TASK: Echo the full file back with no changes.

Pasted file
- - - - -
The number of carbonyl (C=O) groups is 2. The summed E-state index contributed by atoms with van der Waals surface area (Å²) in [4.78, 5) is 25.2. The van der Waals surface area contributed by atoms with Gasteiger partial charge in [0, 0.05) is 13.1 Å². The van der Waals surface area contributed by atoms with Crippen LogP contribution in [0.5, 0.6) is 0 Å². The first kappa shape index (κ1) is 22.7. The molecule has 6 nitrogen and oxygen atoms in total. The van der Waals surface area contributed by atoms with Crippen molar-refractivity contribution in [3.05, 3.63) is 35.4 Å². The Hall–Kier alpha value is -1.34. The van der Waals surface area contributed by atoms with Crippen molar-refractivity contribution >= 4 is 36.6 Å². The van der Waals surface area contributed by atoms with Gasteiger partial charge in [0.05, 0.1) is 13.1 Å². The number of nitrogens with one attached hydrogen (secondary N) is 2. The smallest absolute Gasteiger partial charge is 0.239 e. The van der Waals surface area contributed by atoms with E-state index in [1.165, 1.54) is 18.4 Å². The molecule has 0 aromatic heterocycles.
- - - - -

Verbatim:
The number of carbonyl (C=O) groups is 2. The summed E-state index contributed by atoms with van der Waals surface area (Å²) in [4.78, 5) is 25.2. The van der Waals surface area contributed by atoms with Gasteiger partial charge in [0, 0.05) is 13.1 Å². The van der Waals surface area contributed by atoms with Crippen LogP contribution in [0.5, 0.6) is 0 Å². The first kappa shape index (κ1) is 22.7. The molecule has 6 nitrogen and oxygen atoms in total. The van der Waals surface area contributed by atoms with Crippen molar-refractivity contribution in [3.05, 3.63) is 35.4 Å². The Hall–Kier alpha value is -1.34. The van der Waals surface area contributed by atoms with Crippen molar-refractivity contribution >= 4 is 36.6 Å². The van der Waals surface area contributed by atoms with Gasteiger partial charge in [0.05, 0.1) is 13.1 Å². The number of nitrogens with one attached hydrogen (secondary N) is 2. The smallest absolute Gasteiger partial charge is 0.239 e. The van der Waals surface area contributed by atoms with E-state index in [1.165, 1.54) is 18.4 Å². The molecule has 0 aromatic heterocycles.